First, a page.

The system that will move through the area overnight won't result in much snow at all for central Virginia, and if you sleep in, you'll likely miss it. The lift associated with the upper trough will weaken and accelerate as it moves over Virginia, giving us very little time to generate a good snow producing atmosphere. Throw in temperatures at the surface that will be a little above freezing, and you can plan on a very uneventful Friday. It will, however, be windy and cold for the remainder of the day, setting us up for a very cold weekend. The scenario next week continues to look promising for wintry weather, and the last few model runs have trended colder, making snow the predominant mode of precip. Our chance(s) for precipitation will depend on the timing and position of several upper-level disturbances embedded in west-southwesterly mid-level flow. Here's a snapshot of the GFS solution early next week showing two distinct upper-level waves over the Texas Panhandle and northern Idaho.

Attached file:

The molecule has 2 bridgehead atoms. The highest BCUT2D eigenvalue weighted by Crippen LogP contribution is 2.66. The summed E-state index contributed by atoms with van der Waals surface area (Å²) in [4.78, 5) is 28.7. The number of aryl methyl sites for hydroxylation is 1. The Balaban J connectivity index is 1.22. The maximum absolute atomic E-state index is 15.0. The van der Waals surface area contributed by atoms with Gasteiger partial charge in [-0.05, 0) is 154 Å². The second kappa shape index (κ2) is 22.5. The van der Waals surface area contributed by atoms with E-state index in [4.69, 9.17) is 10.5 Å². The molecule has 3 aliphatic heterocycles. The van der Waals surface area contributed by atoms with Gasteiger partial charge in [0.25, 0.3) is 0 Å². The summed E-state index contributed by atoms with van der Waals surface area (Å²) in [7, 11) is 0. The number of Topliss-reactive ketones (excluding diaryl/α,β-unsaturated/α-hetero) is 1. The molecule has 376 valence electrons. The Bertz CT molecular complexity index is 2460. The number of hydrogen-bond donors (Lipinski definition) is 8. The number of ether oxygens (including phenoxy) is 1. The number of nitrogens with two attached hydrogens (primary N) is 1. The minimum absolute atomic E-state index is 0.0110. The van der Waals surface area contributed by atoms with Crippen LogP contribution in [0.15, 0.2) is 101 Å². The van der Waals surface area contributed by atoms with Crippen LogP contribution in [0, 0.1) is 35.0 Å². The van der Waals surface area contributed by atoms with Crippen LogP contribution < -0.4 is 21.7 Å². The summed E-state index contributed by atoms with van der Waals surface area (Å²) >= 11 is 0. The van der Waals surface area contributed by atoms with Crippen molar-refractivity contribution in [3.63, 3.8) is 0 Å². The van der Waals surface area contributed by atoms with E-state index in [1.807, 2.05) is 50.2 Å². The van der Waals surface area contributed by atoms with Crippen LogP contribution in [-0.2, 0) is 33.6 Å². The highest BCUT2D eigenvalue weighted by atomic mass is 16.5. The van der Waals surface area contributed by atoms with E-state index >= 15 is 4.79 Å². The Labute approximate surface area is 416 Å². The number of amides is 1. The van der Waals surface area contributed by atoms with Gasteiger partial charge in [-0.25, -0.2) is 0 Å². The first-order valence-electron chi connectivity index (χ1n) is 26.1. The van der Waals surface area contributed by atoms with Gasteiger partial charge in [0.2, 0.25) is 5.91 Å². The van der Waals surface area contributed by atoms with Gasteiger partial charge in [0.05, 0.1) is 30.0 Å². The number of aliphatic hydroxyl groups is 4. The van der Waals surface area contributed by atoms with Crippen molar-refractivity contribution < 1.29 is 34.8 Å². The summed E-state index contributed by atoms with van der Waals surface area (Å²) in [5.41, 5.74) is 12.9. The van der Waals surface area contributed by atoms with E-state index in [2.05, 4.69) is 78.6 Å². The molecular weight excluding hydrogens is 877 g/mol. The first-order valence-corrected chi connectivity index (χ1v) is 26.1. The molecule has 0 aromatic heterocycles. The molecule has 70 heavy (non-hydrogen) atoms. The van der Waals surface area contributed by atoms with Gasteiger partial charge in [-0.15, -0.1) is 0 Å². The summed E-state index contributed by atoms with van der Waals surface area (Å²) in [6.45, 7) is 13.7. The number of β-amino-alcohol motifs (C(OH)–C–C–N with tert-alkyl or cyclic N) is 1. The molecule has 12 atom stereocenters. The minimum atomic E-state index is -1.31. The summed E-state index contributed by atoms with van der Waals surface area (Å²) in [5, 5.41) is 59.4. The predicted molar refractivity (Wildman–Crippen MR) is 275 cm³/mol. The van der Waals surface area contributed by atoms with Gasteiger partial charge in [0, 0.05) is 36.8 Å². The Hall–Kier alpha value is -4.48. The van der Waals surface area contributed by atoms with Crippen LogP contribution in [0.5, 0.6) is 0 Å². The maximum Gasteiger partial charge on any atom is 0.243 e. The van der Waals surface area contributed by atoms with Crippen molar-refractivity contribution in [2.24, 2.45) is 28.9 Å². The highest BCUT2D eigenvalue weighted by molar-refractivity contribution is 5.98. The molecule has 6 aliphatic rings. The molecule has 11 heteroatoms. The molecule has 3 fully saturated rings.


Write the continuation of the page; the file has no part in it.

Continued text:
The evolution of these waves continues to change, which will change the timing and amount of precipitation we see. One thing that has been pretty consistent through all of the models has been the strength of cold high pressure that will move into the Northeast and Mid-Atlantic. While it doesn't appear like we'll see a major snowstorm, we could end up with several different episodes of winter weather next week. We'll continue to update you here and on CBS 6.